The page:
Walmart: a critique
Walmart may be the worst company on earth. That may be a harsh statement but it is how I feel. I believe this for a number of reasons. They treat their average associates like shit by not giving them full-time work, not paying them overtime, and not giving them benefits like basic health insurance. Recent events in Bangladesh have only reinforced this inner disdain for the (Walmart On Bangladesh: We’re Open To Improving Worker Safety Conditions). Recent reports have the death toll at 430 people with an unknown amount of people still missing. This also comes as my local Walmart is expanding into a Walmart Super-center.
They are winning the race, to the bottom. And I feel that they are taking the world down with them. Walmart is exploiting the communities their store inhabit, the counties that make their products, and the environment for which they have no concern. Walmart’s greenhouse gas emissions have risen 14 percent, reaching 21 million metric tons per year, according to data the company has filed with the CDP, formerlly known as the Carbon Disclosure Project.
“We believe every company has a responsibility to reduce greenhouse gases as quickly as it can.” -Former Walmart CEO Lee Scott
Walmart rapes local businesses by selling what they have for cheaper. They are able to do this because of the above-mentioned atrocities. They have created the ploy that they care about the community yet have left many main streets as ghost towns. They say that they are a family of workers yet wont allow its workers to unionize and fight for livable wages and hours. Walmart says that its workers are entering a system which allows for upward social mobility yet pays them only enough to shop at the Walmart that they work at. Walmart’s employees receive $2.66 billion in government help every year, or about $420,000 per store.
“Not paying fairly, not giving a job because you are only looking at balance sheets, only looking at how to make a profit. That goes against God!” -Pope Francis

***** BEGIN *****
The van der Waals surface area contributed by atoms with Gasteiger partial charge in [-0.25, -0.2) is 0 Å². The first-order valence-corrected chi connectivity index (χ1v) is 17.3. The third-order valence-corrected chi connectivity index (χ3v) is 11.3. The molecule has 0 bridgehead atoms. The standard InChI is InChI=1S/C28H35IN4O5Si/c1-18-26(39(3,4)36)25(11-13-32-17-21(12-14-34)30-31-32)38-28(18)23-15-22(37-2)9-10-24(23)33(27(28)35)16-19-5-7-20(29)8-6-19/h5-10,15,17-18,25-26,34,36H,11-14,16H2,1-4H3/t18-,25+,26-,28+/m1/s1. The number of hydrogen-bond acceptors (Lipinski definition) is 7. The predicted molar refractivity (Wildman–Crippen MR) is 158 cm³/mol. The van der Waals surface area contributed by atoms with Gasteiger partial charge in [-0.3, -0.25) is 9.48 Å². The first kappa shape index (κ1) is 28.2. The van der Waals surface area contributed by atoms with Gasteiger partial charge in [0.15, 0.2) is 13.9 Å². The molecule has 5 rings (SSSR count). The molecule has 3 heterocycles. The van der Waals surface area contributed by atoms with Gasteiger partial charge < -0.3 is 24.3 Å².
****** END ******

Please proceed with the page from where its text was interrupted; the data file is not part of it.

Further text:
What makes me most sad is that in this time of economic trouble for many Americans, Walmart is thriving. Not its workers however but, rather, the shareholders are the ones seeing the profits. This shareholder beholden business model leaves the workingman in the hole, slaving away, trying to live. What happened to corporate social responsibility? Do companies have an obligation to respect workers rights both domestically and abroad? Walmart is the perfect example of how a Neoliberal economic system leads to extreme exploitation of the working class. Walmart’s record profits have sadly not enhanced the well-being of its associates or the communities they have invaded.
It comes down to two things. Either the government imposes stricter labor, environment, and outsourcing regulation on businesses or the consumer makes a choice. What makes the latter option difficult is that in many areas people can only afford Walmart products. And the problem with the first option is that Walmart has a significant influence in Washington.
In conclusions, I implore you all to reexamine your purchase. If you have the choice of a more socially responsible company, take it. I also hope that Washington starts looking to protect the working class from these enormous companies.
Thoughts? Agree? Disagree?